Vincent Audio SA-31 Preamplifier and SP-331 Power Amplifier
The sport of high-end audio has been likened to peeling the layers of an onion at whose heart lies a reasonable facsimile of the sound of live music. The working assumption, of course, is that listeners must pay by the layer in order to draw ever closer to their goal. But every once in awhile I encounter companies whose components offer shortcuts to better sound at surprisingly reasonable prices—companies such as the German firm Vincent Audio. Some might question whether the phrases “German firm” and “reasonable prices” should be used in the same sentence, but in this case they can, because Vincent Audio’s driving passion is to build serious high-performance audio products that are eminently affordable. Two good cases in point would be the Vincent SA-31 vacuum-tube preamplifier ($499) and SP-331 hybrid-tube/solid-state, 150Wpc stereo power amplifier ($999). Like most others from Vincent, both were designed in Germany and manufactured in China (to hold production costs in check), and both exhibit unmistakable touches of Old World quality inside and out—quality you not only can see, but hear.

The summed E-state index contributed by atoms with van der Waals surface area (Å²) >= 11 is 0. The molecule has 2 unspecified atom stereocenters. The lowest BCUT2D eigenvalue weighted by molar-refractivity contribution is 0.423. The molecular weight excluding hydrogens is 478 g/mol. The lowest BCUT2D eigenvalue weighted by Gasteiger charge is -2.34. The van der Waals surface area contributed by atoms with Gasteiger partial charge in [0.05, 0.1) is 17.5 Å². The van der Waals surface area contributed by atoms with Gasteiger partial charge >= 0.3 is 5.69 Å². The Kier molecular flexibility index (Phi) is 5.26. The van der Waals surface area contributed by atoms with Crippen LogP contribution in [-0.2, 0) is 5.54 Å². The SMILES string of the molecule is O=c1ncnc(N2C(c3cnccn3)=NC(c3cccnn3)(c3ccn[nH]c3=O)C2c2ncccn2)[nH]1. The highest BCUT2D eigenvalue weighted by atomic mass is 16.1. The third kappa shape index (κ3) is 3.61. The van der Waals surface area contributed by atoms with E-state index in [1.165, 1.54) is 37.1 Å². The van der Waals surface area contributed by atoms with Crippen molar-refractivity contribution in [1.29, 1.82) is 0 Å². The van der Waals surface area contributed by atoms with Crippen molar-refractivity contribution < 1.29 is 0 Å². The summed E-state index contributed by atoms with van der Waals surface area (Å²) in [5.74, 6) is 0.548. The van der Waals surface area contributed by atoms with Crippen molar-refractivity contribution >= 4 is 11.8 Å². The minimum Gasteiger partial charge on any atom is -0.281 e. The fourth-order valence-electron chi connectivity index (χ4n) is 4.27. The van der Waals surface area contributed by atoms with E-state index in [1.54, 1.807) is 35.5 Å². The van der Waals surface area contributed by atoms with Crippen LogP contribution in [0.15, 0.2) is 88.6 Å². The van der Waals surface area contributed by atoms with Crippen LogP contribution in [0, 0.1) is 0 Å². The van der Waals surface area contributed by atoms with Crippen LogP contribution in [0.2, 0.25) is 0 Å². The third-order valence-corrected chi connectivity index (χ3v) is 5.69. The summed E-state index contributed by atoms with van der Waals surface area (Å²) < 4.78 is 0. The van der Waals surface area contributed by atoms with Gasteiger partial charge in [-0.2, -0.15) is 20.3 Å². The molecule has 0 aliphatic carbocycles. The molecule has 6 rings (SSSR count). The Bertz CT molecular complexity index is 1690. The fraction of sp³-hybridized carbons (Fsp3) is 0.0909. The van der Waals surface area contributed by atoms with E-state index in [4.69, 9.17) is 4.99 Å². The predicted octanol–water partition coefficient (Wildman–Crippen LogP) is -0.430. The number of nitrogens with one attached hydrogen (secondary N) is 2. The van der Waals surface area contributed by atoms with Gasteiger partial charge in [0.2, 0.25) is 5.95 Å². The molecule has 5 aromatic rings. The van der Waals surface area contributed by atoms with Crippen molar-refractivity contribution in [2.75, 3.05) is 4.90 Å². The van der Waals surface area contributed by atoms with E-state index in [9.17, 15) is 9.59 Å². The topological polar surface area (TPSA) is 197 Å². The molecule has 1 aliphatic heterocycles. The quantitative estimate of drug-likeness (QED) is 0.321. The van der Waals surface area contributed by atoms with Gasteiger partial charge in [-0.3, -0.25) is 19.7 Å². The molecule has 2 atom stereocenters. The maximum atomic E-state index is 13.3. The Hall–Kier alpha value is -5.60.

Based on two 6N16 vacuum tubes, the SA-31 is a linestage preamplifier that provides four analog inputs, two analog outputs, a recording output, and two old-school features—namely, a loudness compensation circuit and switch-selectable tone controls. Purists might counsel against using EQ for any reason, but I think there are contexts where the loudness function can improve perceived tonal balance for low-volume listening. Similarly, Vincent’s tone controls are subtle enough that they could be used, judiciously of course, to correct minor tonal imbalances in less-than-ideal recordings. Sadly, one modern feature the SA-31 does not provide is a remote control—an omission I came to regret as I made my umpteenth trip across the listening room to tweak volume levels. One very well-thought-out detail is the SA-31’s power-on muting circuit, which engages when the unit is fired up, as denoted by the power light flashing on and off, and releases once tubes are warmed up and the preamp is ready to play music.